Left-To-Right, Top-To-Bottom Reading Order
Delivers the text according to its placement on the page, reading from left to right and then top to bottom. This method is faster than Infer Reading Order From Document. This method analyzes text only; form fields are ignored and tables aren't recognized as such.
Use Reading Order In Raw Print Stream
Delivers text in the order in which it was recorded in the print stream. This method is faster than Infer Reading Order From Document. This method analyzes text only; form fields are ignored and tables aren't recognized as such.
Override The Reading Order In Tagged Documents
Uses the reading order specified in the Reading preferences instead of that specified by the tag structure of the document. Use this preference only when you encounter problems in poorly tagged PDFs. This preference corresponds to the Override The Reading Order In Tagged Documents option in the Accessibility Setup Assistant.
Page Vs Document
This preference determines how much of a document is delivered to a screen reader at a time. If a PDF isn't tagged, Acrobat may analyze the document and attempt to infer its structure and reading order, which can take a long time for a long document. You may want to set Acrobat to deliver only the currently visible page so that it analyzes only a small piece of the document at a time. This consideration will vary depending on the size and complexity of the document and on the features of the screen reader. When Acrobat delivers information to a screen reader, screen magnifier, or other assistive software, it loads information into a memory buffer that is directly available to the assistive software. The amount of information that is delivered to the memory buffer can affect how long Acrobat takes to perform tasks, such as opening the document, advancing to the next page, changing views, and carrying out commands.
Only Read The Currently Visible Pages
This option is usually best when you use a screen magnifier. It improves performance by eliminating the need for the software to process parts of the document that aren't visible. When Acrobat sends only the currently visible pages of a PDF to the memory buffer, the assistive technology has access to those pages only. It cannot go to another page until the next page is visible and Acrobat has sent the page information to the memory buffer. Therefore, if this option is selected, you must use the navigation features of Acrobat, not those of the assistive technology, to navigate from page to page in the document. You should also set the Default Page Layout option in preferences to Single Page if you choose to have Acrobat send only the currently visible pages to the assistive technology. Because Acrobat sends page information about all visible pages, the assistive technology receives information about pages that may be only partially visible (such as the bottom of one page or the top of the next), as well as those pages that are completely visible. If you use a page display setting other than Single Page, such as Continuous, and then you display the next page, the technology may not correctly track which portion of a previous page it has already read aloud. For instructions on setting the default page layout to Single Page, see "Preferences for viewing PDFs" on page 14.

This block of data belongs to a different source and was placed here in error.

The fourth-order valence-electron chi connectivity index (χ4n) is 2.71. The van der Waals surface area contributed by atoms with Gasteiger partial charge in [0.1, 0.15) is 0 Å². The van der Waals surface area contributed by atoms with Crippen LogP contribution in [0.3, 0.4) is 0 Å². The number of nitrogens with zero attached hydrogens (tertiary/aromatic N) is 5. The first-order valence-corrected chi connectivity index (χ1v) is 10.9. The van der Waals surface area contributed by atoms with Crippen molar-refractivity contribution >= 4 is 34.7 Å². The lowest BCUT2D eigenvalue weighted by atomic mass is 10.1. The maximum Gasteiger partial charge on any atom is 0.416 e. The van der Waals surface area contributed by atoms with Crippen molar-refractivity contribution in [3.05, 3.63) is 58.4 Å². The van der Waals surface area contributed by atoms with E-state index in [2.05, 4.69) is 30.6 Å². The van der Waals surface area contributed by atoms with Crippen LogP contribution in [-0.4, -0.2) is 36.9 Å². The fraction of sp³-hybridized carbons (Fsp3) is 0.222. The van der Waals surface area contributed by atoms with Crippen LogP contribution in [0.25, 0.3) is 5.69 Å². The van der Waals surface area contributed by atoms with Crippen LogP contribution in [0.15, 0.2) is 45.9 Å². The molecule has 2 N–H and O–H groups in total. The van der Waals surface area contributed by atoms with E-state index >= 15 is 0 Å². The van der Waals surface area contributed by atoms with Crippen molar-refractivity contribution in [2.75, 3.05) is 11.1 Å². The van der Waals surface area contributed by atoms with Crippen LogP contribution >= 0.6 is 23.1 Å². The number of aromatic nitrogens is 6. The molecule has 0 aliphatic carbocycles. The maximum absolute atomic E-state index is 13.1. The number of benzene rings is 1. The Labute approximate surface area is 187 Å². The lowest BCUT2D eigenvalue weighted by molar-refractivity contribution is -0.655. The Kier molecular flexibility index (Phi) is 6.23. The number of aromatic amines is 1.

This option corresponds to the Only Read The Currently Visible Pages option in the Accessibility Setup Assistant.
Read The Entire Document